Feeling a little warm this year? 2015 will set a record

Central Park, New York December 25, 2015.
Eduardo Munoz | Reuters

Call it the Year of Living Warmly.

It'll be a few more days before it's official, but 2015 will go down in the record books as the warmest year since those books were first kept 135 years ago.

In parts of the U.S., this year will be remembered for unusually warm weather when the season typically brings snow and ice. On much of the East Coast, December has felt like spring, complete with early blooming flowers and sprouting daffodils.

But the warming trend also has brought more extreme weather in other parts of the country, with severe storms causing tornadoes across the Midwest and snowstorms in Texas and New Mexico.

Read MoreScenes from the severe holiday storms

Last month brought the highest monthly temperature, according to the National Oceanic and Atmospheric Administration, with the average global surface temperature running 1.7 degrees Fahrenheit (1.0 degrees Celsius) warmer than the 135-year average.

The difference was even greater in the northern hemisphere, where much of the developed world lives. Despite those who reject mainstream climate science, the majority of the world's climate scientists attribute the warming trend to increased man-made carbon dioxide.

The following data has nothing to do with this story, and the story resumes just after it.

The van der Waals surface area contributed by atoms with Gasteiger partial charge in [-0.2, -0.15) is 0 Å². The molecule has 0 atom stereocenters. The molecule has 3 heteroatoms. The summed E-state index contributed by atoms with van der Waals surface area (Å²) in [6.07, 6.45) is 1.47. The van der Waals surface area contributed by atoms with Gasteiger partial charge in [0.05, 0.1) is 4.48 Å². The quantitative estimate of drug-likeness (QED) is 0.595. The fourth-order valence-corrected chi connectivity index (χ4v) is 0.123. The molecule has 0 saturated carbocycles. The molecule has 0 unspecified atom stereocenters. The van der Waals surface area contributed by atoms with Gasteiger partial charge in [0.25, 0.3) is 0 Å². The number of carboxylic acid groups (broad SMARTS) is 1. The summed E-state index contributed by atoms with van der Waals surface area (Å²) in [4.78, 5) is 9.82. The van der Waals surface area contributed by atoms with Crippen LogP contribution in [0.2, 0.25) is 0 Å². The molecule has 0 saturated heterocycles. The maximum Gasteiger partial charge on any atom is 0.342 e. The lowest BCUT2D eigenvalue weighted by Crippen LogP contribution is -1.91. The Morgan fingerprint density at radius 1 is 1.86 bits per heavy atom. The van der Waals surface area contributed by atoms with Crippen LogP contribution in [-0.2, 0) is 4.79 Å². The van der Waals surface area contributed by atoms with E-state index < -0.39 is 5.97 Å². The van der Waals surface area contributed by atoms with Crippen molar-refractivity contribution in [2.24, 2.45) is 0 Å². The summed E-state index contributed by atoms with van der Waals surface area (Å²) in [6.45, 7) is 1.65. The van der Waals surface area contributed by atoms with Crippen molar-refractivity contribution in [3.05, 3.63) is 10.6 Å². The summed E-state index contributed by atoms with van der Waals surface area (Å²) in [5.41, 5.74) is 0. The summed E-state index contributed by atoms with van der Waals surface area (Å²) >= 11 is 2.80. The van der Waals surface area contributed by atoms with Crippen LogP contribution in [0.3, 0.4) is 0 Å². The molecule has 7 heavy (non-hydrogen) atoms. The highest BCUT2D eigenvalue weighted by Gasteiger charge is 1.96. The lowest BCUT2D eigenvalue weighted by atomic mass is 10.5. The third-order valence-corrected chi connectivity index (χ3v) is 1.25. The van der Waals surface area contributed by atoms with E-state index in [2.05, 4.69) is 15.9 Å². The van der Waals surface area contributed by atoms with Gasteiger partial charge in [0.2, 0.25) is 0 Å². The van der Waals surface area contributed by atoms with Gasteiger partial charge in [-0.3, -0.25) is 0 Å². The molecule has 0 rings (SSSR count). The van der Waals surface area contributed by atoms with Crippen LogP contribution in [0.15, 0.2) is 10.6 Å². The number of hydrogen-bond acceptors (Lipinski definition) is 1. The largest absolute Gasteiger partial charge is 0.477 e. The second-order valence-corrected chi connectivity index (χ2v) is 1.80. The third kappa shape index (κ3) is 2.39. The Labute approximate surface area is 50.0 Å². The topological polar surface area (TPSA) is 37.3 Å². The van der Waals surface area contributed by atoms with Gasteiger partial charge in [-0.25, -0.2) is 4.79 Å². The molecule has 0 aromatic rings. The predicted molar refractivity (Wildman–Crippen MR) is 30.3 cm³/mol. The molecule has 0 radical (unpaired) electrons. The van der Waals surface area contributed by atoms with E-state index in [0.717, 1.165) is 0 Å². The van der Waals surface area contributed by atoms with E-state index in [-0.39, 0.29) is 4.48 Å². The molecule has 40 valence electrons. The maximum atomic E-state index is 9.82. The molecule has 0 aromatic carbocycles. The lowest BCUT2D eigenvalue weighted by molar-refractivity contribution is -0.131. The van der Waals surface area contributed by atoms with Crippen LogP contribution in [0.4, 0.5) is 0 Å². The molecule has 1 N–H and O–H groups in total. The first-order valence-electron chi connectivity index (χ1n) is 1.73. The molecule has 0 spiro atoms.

"Global climate is changing and this is apparent across the United States in a wide range of observations," according to the third U.S. National Climate Assessment. "The global warming of the past 50 years is primarily due to human activities, predominantly the burning of fossil fuels."

The trend over the last 135 years is clear, with average global temperatures rising every decade. More recently, the impact has been felt in more severe weather events with costly — and deadly — results. Since 1980, the number of extreme weather events bringing economic losses of more than $1 billion each has been rising, according to a NOAA report.

Earlier this month, a long-running effort to curb greenhouse gas emissions and slow the warming trends produced an agreement in Paris among more than 190 countries to join the effort.

Read MoreParis climate agreement: All you need to know

The agreement set a long-term goal of keeping global warming "well below" 2 degrees Celsius (3.6 degrees Fahrenheit) and works toward limiting the temperature rise to 1.5 degrees Celsius (2.7 degrees Fahrenheit).

To reach that target, governments pledged to set national targets limiting emissions "as soon as possible" but stopped short of setting specific targets.